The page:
Chemistry Professor’s Research Strengthens Art Conservation
Dr. David McPhail, the newest professor in the chemistry department in the School of Natural Sciences and Mathematics, is studying how ultra-slow surface processes can gradually change the appearance of museum objects over time-scales of tens, hundreds or even thousands of years.
McPhail, who is also the Distinguished Chair of Conservation Science in the Edith O’Donnell Institute of Art History, is an expert in the field of ion beam mass spectrometry — an analytical technique that can typify the composition of a material’s surface and tell you how that composition is changing over time as the surface interacts with the immediate atmosphere around it.
“The ultimate aim of my work is to provide conservators and curators with practical steps that they can take to arrest completely or significantly reduce the degradation so that the useful life of the museum objects can be extended for the many future generations of museum visitors,” McPhail said.
He also uses a range of complementary electron microscopy, optical microscopy and atomic force microscopy techniques to better understand physical changes in the surfaces over time such as the development of cracks and pores.
“This is an exciting new thrust for our campus and partner museums. The conservation science effort brings together UT Dallas’ strengths in science, engineering and technology and pairs them with critical needs in the arts,” said Dr. Bruce Novak, dean of the School of Natural Sciences and Mathematics.
“We currently have several faculty members who are working on conservation projects, and we’re looking forward to initiating a much broader agenda under Dr. McPhail’s leadership,” Novak said. “He is a tremendous catalyst for new partnerships that will involve chemists, physicists and materials scientists working closely with the arts community.”
McPhail is also working closely with the O’Donnell Institute and the Dallas-Fort Worth area’s major art museums, including the Dallas Museum of Art and the Amon Carter Museum of American Art, in collaborative research projects.
“I am very keen indeed to reach out to all colleagues at UTD and beyond who are interested in conservation science so we can grow capacity in this area and become an international center of expertise in conservation science in the years to come. ”
“David was unique among our international applicants to this joint professorship in being truly distinguished as a research scientist as well as deeply involved in the physical or forensic study of works of art,” said Dr. Richard R. Brettell, founding director of the O’Donnell Institute and the Margaret M. McDermott Distinguished Chair of Art and Aesthetic Studies.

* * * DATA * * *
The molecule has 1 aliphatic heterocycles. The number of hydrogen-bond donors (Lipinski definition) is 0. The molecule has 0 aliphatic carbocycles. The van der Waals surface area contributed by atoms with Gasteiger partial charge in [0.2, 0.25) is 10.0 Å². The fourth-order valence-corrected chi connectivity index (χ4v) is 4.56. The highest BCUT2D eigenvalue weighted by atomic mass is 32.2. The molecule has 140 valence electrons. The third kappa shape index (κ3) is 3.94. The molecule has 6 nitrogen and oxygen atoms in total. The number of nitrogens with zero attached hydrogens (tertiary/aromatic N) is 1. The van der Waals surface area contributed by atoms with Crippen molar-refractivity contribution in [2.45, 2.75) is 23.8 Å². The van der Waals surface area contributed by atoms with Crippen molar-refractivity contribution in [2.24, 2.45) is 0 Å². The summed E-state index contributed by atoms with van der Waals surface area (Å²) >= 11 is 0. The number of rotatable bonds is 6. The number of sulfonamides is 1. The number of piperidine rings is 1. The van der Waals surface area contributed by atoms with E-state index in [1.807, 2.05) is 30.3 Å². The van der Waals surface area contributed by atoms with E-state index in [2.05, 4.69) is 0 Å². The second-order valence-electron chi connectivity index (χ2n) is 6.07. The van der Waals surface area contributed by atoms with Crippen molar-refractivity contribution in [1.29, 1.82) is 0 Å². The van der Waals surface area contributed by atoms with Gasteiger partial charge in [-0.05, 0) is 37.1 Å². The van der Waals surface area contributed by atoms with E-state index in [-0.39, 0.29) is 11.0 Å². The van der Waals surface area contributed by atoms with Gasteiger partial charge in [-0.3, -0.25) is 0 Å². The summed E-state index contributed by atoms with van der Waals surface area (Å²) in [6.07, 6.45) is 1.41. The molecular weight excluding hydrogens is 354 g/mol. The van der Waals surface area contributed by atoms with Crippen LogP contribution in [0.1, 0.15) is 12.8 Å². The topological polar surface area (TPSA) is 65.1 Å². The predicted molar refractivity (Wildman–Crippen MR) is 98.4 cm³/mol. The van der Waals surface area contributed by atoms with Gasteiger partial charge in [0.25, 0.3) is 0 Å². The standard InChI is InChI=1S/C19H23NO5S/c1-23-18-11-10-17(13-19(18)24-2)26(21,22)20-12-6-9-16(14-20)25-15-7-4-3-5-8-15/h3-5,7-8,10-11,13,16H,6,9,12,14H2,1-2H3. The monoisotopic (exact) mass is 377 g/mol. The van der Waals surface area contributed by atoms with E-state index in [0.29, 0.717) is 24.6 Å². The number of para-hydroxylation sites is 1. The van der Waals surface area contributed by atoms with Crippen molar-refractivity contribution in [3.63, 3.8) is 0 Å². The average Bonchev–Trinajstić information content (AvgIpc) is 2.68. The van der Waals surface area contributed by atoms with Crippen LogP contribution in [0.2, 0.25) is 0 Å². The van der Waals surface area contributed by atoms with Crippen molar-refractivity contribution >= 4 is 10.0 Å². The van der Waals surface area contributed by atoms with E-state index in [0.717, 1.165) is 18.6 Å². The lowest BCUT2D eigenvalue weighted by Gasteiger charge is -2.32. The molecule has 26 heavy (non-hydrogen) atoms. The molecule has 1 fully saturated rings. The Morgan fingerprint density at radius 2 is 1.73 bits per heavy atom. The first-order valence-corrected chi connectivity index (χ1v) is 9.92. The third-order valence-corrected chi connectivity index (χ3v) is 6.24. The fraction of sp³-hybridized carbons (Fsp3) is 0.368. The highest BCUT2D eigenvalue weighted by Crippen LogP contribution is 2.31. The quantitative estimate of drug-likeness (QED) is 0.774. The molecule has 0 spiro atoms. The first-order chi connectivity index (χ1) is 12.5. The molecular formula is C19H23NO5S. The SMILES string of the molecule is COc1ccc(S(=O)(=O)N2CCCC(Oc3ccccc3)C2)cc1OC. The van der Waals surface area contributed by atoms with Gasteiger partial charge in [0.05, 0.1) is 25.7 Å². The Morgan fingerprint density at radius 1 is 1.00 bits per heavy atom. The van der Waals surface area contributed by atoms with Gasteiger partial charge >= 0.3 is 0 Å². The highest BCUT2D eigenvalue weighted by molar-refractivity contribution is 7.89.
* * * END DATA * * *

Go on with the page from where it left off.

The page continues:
“He will hit the ground running and become part of UTD’s important School of Natural Sciences and Mathematics as well as the region’s distinguished group of fine arts conservators,” Brettell said. “The art and science focus of the Edith O’Donnell Institute of Art History is splendidly embodied in our first chaired appointment.”
McPhail is working with conservators from the DMA to characterize the dyes used in Andean textiles to understand how the fabrics were made and how to best conserve them. He is also analyzing materials used by the Mexican printmaker José Posada with the Amon Carter Museum and, again with the DMA, technical studies of the working methods of Texas-based contemporary artist John Wilcox.
Previously, McPhail lectured and conducted research at Imperial College London, where he developed research collaborations with London’s major museums. He was deputy director of the Graduate School at the university from 2011 to 2015 and acted as the academic lead on a joint PhD program with the National University of Singapore from 2010 to 2015.
He has won the Imperial College Rector’s Award for teaching — one of the university’s highest faculty accolades — twice.
McPhail has a PhD in mass spectrometry from Imperial College London, a postgraduate teaching certificate from the University of London and a bachelor of science in physics from Bristol University. He is a Fellow of the U.K.’s Institute of Physics and served on its council from 2010 to 2014.
“I am delighted to have this amazing opportunity at UTD to carry out research and teaching at the interface between the arts and the sciences,” McPhail said. “I am very keen indeed to reach out to all colleagues at UTD and beyond who are interested in conservation science so we can grow capacity in this area and become an international center of expertise in conservation science in the years to come.”